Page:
U.S. stock index futures pointed to a rise of about 2 percent at the open on Thursday after China denied a report it was reviewing its holdings of euro-zone sovereign bonds due to the region's debt crisis.
The People's Bank of China said a Financial Times report that Beijing was concerned about its exposure to the euro zone debt crisis was groundless. The report cut short a rally in equities and pushed indexes into the red as investors remained nervous after recent heavy losses.
Also helping to sooth markets, Portugal said it was fully engaged in fiscal consolidation, and Spain's parliament passed a 15 billion euro ($18.4 billion) austerity package to cut its budget deficit.
We have gone through a period of a very, very hard sell-off, and I think traders are looking for some evidence of a stopping point for those sales. This morning seems to be at least the first effort at a significant comeback, said Rick Meckler, president of investment firm LibertyView Capital Management in New York.
S&P 500 futures jumped 24.5 points and were above fair value, a formula that evaluates pricing by taking into account interest rates, dividends and time to expiration on the contract. Dow Jones industrial average futures soared 196 points, and Nasdaq 100 futures put on 41.75 points.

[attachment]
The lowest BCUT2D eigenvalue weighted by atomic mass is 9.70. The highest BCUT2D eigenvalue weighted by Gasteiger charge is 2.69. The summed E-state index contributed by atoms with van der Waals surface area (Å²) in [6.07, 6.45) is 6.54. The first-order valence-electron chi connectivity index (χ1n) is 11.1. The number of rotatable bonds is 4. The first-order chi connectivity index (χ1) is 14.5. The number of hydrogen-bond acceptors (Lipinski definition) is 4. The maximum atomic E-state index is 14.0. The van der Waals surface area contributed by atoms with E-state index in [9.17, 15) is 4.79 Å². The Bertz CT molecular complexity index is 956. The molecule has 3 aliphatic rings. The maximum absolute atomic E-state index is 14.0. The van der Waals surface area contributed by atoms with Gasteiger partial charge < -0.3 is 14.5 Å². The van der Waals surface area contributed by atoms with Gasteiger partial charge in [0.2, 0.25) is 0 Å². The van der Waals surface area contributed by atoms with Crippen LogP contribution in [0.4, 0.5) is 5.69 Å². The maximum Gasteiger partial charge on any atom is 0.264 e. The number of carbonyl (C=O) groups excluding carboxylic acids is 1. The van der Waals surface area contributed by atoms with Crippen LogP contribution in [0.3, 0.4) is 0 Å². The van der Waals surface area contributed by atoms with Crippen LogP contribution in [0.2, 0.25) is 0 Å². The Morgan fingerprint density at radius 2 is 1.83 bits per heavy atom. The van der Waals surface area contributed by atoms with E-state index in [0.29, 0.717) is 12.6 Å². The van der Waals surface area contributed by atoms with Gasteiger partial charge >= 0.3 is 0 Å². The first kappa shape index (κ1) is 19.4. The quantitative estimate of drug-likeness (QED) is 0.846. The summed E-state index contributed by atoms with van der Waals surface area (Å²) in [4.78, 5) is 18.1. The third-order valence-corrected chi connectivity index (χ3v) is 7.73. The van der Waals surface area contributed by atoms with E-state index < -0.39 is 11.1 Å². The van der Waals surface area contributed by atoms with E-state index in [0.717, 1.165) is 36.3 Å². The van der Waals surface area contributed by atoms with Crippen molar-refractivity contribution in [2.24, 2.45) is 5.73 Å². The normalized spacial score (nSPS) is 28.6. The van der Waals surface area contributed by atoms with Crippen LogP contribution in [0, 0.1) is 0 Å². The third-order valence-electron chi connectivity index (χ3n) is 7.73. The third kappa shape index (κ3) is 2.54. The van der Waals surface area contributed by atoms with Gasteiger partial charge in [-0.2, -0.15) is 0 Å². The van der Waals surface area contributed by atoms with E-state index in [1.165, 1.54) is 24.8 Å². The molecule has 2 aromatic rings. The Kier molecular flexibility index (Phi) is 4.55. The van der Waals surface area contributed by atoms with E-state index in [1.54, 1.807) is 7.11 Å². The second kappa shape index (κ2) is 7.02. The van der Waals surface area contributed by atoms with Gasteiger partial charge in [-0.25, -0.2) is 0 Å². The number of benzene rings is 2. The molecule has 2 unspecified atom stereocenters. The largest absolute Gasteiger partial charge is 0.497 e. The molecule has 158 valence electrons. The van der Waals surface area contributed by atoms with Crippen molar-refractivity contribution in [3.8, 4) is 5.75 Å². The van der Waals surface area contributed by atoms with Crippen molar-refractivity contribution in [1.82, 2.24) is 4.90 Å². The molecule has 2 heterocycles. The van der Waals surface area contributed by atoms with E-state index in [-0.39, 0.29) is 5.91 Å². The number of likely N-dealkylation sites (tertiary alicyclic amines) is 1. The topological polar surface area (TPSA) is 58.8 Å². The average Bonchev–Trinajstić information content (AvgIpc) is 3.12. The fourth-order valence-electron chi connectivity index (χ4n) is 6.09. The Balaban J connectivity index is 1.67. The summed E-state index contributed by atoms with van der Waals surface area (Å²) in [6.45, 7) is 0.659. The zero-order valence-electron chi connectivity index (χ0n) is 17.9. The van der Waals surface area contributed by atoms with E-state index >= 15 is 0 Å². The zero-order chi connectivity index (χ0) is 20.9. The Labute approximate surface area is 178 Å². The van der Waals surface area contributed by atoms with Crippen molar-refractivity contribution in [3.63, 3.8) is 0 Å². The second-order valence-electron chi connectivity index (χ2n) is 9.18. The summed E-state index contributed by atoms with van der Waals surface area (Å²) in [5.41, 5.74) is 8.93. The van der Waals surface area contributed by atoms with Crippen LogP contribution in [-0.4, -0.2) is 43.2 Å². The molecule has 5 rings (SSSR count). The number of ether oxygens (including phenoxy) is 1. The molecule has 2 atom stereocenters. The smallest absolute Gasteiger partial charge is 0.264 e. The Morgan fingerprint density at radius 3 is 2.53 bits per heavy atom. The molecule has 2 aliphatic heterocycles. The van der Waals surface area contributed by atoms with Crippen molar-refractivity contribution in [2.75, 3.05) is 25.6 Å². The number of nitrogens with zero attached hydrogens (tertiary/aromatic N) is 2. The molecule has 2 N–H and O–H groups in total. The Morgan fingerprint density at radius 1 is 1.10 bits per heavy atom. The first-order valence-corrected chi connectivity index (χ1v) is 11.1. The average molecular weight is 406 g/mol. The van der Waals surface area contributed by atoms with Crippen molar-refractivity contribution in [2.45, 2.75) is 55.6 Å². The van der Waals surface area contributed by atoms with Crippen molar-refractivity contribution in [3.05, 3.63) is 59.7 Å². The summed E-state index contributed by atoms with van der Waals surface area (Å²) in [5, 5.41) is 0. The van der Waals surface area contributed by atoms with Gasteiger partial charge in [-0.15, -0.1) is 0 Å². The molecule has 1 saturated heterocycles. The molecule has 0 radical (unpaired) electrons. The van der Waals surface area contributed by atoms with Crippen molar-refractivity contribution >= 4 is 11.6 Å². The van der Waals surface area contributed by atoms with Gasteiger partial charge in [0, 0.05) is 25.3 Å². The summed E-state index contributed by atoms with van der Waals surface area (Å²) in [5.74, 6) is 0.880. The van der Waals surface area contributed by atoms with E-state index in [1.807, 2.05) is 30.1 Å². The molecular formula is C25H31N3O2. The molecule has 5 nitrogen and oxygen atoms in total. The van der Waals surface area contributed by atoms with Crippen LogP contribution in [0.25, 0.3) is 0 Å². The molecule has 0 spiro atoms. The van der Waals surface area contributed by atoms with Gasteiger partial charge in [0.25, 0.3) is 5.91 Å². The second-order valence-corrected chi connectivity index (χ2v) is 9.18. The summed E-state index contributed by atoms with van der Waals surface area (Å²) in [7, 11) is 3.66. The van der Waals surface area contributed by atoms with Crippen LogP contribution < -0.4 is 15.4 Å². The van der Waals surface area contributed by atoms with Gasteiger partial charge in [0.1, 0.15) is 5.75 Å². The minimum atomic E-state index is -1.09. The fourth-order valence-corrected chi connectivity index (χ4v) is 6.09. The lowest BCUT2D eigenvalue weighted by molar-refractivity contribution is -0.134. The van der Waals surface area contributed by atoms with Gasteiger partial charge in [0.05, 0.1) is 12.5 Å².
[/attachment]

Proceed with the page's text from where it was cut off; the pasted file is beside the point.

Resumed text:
St. Louis Federal Reserve President James Bullard said he did not expect contagion from Europe's fiscal problems to reach the United States, adding that the world's biggest economy may actually benefit from a flight to safety.
Japan's Nikkei average came off a six-month low to close up 1.2 percent on Thursday, while European stocks gained 2.3 percent in morning trade.
U.S. crude oil futures rose 2.6 percent to top $73 a barrel, supported by gains in equities markets and after U.S. government data Wednesday showed an increase in fuel demand.
In earnings news, H.J. Heinz Co posted higher quarterly profit, but also said earnings for the year would be hit by currency fluctuations.
Warehouse club operator Costco Wholesale Corp and close-out retailer Big Lots Inc both recorded a higher quarterly profit.
Yahoo Inc said it could return to double-digit revenue growth in the next few years as the Internet pioneer revamps its network of websites.
On the economic side, the second reading of first-quarter U.S. gross domestic product growth and weekly jobless claims will both be released at 8:30 a.m. EDT (1230 GMT)
Economists forecast a 3.4 percent annualized rate of growth, and look for new jobless claims to have fallen to 455,000 last week from 471,000 the week before.
Wall Street staged another late-day reversal Wednesday to end lower after the Financial Times report on China.
(Reporting by Edward Krudy; editing by Jeffrey Benkoe)